“My friends and family say I’m rich.” I am 26 years old and make $100,000 a year living in St. Louis where I pay $850 in rent. But I can’t afford to buy a house and I lose money when I invest. Would hiring a financial advisor be a smart move?

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Do you need a financial advisor if you are feeling tired with money?

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Question: I’m a 26 year old pharmacist making about $100,000 a year — take home pay is about $5600 a month — living in St. Louis. I contribute 4% to my employer 401l(k), which is the maximum match. I currently have about $25,000 in my savings account for emergency funds. My rent is $850/month I broke up with my girlfriend and have no car payment or credit card debt. But I graduated with $148,000 in total student loans at an average interest rate of about 5-6% (though still in the interest-free period). I’ve been paying $4,000 a month since I graduated to bring the total down to $113,000 right now. I want to start saving for a down payment on a house, so I recently lowered my student loan payment to $2,000/month and am putting $1,000/month into a taxable investment account and $500/month into a Roth IRA starting mid-March 2022 .But with the recent problems of the stock market, I have already lost some money.

I feel like the economy is down and the housing market is struggling so I’m wondering if I’m doing things right? Should I keep renting instead of worrying about saving for a house at this point and just keep making $4,000 monthly loans until they are gone? Most of my friends and family say I’m “rich” because I make six figures, but I don’t feel that way given the debt and money not saved for a house. (Want to hire a financial advisor? You can use this tool to match you with an advisor who can meet your needs.)

Answer: It sounds like you’re feeling stressed about money and questioning your decisions, so we asked financial advisors and money professionals what you’re doing right and what you want to change. And then we look at whether it’s a good idea to consider a financial advisor to help you.

But first things first: The reason things may feel tight is because you’re a strong saver, and that’s to be commended. However, it is important to set priorities, especially around your personal goals.

“I would base your home savings rate and how much you can temporarily divert from student loan debt toward a home on how much you think the home will cost,” says Joe Favorito, a certified financial planner at Landmark Wealth Management. So this might mean that if you think it’s going to cost $500,000 to buy the home you want, you might want to put at least 20% down to avoid mortgage insurance, which means you’ll have to save around $100,000 $ emergency fund. That’s about $2,777 per month for three years with no earnings. “Then you want at least an extra six months of emergency funding based on your cost of living when you own a home, factoring in taxes, insurance, utilities and food,” Favorito says. Ultimately, it may be helpful to temporarily redirect some of the student loan money, but as your income increases, you can always pay down additional principal, Favorito says. “Once you secure a down payment, aim for at least 10% of your gross income in retirement accounts on a consistent basis,” says Favorito. (Of course, once your student loan payments resume, you always pay the minimum amount owed.)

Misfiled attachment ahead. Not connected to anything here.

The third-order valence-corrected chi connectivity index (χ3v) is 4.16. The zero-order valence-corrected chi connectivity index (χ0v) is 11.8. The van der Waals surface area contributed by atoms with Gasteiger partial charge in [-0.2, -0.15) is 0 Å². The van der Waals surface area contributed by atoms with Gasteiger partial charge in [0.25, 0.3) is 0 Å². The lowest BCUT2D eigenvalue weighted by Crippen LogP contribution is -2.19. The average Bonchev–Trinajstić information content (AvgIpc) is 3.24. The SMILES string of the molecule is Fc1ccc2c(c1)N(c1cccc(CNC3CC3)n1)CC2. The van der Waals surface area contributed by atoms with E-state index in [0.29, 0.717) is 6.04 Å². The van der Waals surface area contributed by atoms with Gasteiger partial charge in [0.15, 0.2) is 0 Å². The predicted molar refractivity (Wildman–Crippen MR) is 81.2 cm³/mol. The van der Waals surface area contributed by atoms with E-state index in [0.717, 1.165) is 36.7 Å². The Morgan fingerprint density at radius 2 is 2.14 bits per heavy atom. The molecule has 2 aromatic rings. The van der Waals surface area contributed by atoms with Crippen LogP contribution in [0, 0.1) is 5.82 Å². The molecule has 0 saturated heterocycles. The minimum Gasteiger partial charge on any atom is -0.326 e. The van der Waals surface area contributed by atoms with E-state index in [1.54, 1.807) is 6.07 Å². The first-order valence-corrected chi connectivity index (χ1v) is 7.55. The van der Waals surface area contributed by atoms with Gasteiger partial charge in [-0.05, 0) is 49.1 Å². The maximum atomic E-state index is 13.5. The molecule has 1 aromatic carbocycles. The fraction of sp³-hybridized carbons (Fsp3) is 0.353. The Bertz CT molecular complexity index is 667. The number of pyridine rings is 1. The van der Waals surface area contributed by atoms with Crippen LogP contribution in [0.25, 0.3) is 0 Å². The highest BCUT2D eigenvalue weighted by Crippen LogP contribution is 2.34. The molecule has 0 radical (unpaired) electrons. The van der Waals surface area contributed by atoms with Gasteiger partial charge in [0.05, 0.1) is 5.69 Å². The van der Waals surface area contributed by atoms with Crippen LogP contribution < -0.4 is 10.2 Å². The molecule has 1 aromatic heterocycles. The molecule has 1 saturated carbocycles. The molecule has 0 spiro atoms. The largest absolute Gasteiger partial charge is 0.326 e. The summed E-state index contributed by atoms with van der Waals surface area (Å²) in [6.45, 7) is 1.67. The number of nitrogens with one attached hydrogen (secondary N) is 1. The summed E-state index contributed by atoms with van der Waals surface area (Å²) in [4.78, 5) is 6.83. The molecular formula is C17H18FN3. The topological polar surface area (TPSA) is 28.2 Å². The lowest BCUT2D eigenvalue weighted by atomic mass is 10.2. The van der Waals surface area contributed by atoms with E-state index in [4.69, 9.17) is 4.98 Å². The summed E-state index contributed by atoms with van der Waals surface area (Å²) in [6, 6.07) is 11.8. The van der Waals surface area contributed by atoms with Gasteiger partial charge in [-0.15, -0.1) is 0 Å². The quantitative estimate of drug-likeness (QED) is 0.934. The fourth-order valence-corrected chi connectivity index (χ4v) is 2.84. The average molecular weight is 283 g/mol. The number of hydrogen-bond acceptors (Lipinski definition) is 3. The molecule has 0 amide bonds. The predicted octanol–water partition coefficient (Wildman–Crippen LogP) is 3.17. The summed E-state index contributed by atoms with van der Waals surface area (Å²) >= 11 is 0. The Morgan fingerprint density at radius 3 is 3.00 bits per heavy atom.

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But should you be saving for a home? Well, that depends. Securing a long-term residence can be difficult to prioritize, and a home is not always the best investment, in part because of the cost of carrying it over time. It may also not be the right move for someone who may want to move soon or a person who doesn’t want to deal with maintaining a home. But there are plenty of reasons to buy, too: “While renting is something that can allow you to live on a positive cash flow, if your goal is to get married and raise a family, a house is a much more practical solution,” says. Favorite. “Once you establish a stable mortgage and your income grows over time, you’ll be able to meet some of your other savings and debt reduction goals.” That said, any money saved for a home should be invested in cash-like investments like money markets, CDs, or ultra-short-term bond funds, not in anything that would cause volatility unless your home purchase is several years down the road. .